I challenge you to find a character in this book that you haven't met somewhere in the recesses of your own life or mind.
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13 of 15 people found the following review helpful By Amazon Customer on May 12, 2007
Format: Paperback
Rico captured it all... as one of the National Guard soldiers that relieved Johnny and his collection of working class mis-fits from Ghazni, I can testify to the insane-ness written so well.

I can't wait for the movie
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9 of 10 people found the following review helpful By T. A. Yasko on July 12, 2007
Format: Paperback
anything I say which could be derogatory is actually, I think, a necessary part of the book and experience which the author is trying to relate.

I have- and would- recommend it. Especially to other folks in the military- especially infantry.

enough said, I think....

(except, perhaps... former bobcat and still in 25th...)
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5 of 5 people found the following review helpful By T. Leyvas on August 26, 2007
Format: Paperback
My boyfriend who is a Sgt in th USMC bought the book about a month ago and after reading it begged me to read it so I could have a better understanding of what his tour in Iraq had been like. I have to say I'm not a fan of military themed books, but this book was amazing. As a civilian it gave been better perspective of war, the action and the duldrums.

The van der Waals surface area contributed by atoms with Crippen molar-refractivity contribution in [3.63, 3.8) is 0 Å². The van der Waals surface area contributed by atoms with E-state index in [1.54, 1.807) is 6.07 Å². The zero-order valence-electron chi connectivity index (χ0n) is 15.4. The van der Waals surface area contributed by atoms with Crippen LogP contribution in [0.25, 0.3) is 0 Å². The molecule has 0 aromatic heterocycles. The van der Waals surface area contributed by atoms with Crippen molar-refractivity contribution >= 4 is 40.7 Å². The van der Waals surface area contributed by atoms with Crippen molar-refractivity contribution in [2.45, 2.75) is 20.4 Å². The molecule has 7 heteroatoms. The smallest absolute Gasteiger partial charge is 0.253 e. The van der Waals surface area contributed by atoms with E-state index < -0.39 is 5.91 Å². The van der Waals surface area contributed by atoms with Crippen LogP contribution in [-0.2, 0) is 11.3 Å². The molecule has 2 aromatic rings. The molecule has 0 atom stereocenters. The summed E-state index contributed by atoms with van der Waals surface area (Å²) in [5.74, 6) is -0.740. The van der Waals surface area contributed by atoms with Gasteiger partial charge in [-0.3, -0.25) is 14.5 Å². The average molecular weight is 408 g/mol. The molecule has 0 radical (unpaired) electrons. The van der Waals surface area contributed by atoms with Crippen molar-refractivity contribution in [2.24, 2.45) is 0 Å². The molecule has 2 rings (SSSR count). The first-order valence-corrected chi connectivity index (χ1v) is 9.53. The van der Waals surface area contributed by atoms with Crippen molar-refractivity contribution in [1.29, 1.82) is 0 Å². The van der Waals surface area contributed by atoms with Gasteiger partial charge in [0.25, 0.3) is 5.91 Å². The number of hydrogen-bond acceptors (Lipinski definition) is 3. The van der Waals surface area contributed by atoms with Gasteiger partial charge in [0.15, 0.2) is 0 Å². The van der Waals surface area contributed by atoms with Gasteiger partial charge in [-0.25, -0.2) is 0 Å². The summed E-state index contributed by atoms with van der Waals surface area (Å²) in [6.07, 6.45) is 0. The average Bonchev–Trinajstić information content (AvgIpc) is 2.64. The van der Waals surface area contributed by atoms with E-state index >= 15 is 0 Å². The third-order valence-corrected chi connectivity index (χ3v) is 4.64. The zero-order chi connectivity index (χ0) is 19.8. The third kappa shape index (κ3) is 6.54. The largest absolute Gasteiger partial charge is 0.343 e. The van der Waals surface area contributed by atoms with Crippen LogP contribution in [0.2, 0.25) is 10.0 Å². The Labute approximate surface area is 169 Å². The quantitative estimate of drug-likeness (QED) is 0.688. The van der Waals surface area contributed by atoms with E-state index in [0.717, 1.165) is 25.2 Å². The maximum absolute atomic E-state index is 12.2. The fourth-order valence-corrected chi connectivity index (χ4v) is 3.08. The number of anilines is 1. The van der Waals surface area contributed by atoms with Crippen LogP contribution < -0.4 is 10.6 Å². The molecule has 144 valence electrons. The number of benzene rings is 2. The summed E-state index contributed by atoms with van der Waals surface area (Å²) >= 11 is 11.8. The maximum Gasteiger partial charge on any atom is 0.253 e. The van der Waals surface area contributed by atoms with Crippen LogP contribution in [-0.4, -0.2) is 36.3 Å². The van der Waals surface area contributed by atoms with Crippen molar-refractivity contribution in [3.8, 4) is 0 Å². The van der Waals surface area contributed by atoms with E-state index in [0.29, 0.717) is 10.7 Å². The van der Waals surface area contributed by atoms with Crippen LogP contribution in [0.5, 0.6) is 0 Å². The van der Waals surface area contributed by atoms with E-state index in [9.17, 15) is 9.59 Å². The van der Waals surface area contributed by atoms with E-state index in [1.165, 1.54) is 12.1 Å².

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5 of 5 people found the following review helpful By Kyle L. Johnson on July 6, 2007
Format: Paperback
Yeah, about the pictures...although this guy basically sat around guarding a radio for a year, it doesn't diminish the valid critiques he has of how inefficient the US Army is (I'm also a veteran...anyone who has served and who is honest can relate to how recruiters are the biggest bold-faced liers...including Satan). It's a worthy read, regardless of your political background, because it is an indictment of military inefficiency.
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7 of 8 people found the following review helpful By T. Traster on November 1, 2007
Format: Paperback
Well Mr. Hanner....it might have helped if you had actually "read" the book, instead of just looking at the shiny pictures. Rico acknowledges time and time again that he is in fact NOT a natural born killer. He goes into detail to explain that he did not take his military training as seriously as he should have, was NOT adequately trained to do his "military" job and in fact doesn't know what the hell he is doing half the time.